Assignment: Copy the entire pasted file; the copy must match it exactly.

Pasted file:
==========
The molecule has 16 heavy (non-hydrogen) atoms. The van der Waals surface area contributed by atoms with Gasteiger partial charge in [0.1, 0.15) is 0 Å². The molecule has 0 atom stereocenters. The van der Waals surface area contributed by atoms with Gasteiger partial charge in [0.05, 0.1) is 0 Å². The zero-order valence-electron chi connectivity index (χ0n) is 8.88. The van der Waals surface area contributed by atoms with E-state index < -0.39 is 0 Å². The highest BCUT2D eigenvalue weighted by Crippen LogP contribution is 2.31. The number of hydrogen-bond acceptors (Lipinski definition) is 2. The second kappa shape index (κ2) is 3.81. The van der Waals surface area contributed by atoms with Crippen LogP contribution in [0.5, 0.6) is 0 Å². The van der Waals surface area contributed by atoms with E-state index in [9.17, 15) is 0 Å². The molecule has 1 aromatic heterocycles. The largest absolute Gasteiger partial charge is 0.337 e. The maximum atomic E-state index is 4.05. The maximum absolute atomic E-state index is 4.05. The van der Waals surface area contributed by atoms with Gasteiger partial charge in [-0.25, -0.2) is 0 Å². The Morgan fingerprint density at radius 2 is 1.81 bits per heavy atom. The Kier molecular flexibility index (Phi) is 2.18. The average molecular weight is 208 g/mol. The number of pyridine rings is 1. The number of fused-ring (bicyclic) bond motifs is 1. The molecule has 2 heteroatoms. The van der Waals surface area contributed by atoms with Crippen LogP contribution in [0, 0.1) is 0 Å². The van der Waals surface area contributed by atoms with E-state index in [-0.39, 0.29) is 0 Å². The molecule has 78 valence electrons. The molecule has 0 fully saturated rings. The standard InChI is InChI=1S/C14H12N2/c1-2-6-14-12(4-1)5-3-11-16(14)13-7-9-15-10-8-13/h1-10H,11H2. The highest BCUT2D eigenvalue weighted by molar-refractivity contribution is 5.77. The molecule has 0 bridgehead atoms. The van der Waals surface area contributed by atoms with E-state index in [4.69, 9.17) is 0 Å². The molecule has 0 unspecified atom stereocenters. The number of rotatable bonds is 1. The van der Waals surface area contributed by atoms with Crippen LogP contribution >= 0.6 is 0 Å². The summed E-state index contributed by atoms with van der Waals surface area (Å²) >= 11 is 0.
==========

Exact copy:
The molecule has 16 heavy (non-hydrogen) atoms. The van der Waals surface area contributed by atoms with Gasteiger partial charge in [0.1, 0.15) is 0 Å². The molecule has 0 atom stereocenters. The van der Waals surface area contributed by atoms with Gasteiger partial charge in [0.05, 0.1) is 0 Å². The zero-order valence-electron chi connectivity index (χ0n) is 8.88. The van der Waals surface area contributed by atoms with E-state index < -0.39 is 0 Å². The highest BCUT2D eigenvalue weighted by Crippen LogP contribution is 2.31. The number of hydrogen-bond acceptors (Lipinski definition) is 2. The second kappa shape index (κ2) is 3.81. The van der Waals surface area contributed by atoms with Crippen LogP contribution in [0.5, 0.6) is 0 Å². The van der Waals surface area contributed by atoms with E-state index in [9.17, 15) is 0 Å². The molecule has 1 aromatic heterocycles. The largest absolute Gasteiger partial charge is 0.337 e. The maximum atomic E-state index is 4.05. The maximum absolute atomic E-state index is 4.05. The van der Waals surface area contributed by atoms with Gasteiger partial charge in [-0.25, -0.2) is 0 Å². The Morgan fingerprint density at radius 2 is 1.81 bits per heavy atom. The Kier molecular flexibility index (Phi) is 2.18. The average molecular weight is 208 g/mol. The number of pyridine rings is 1. The number of fused-ring (bicyclic) bond motifs is 1. The molecule has 2 heteroatoms. The van der Waals surface area contributed by atoms with Crippen LogP contribution in [0, 0.1) is 0 Å². The van der Waals surface area contributed by atoms with E-state index in [-0.39, 0.29) is 0 Å². The molecule has 78 valence electrons. The molecule has 0 fully saturated rings. The standard InChI is InChI=1S/C14H12N2/c1-2-6-14-12(4-1)5-3-11-16(14)13-7-9-15-10-8-13/h1-10H,11H2. The highest BCUT2D eigenvalue weighted by molar-refractivity contribution is 5.77. The molecule has 0 bridgehead atoms. The van der Waals surface area contributed by atoms with E-state index in [4.69, 9.17) is 0 Å². The molecule has 0 unspecified atom stereocenters. The number of rotatable bonds is 1. The van der Waals surface area contributed by atoms with Crippen LogP contribution >= 0.6 is 0 Å². The summed E-state index contributed by atoms with van der Waals surface area (Å²) >= 11 is 0.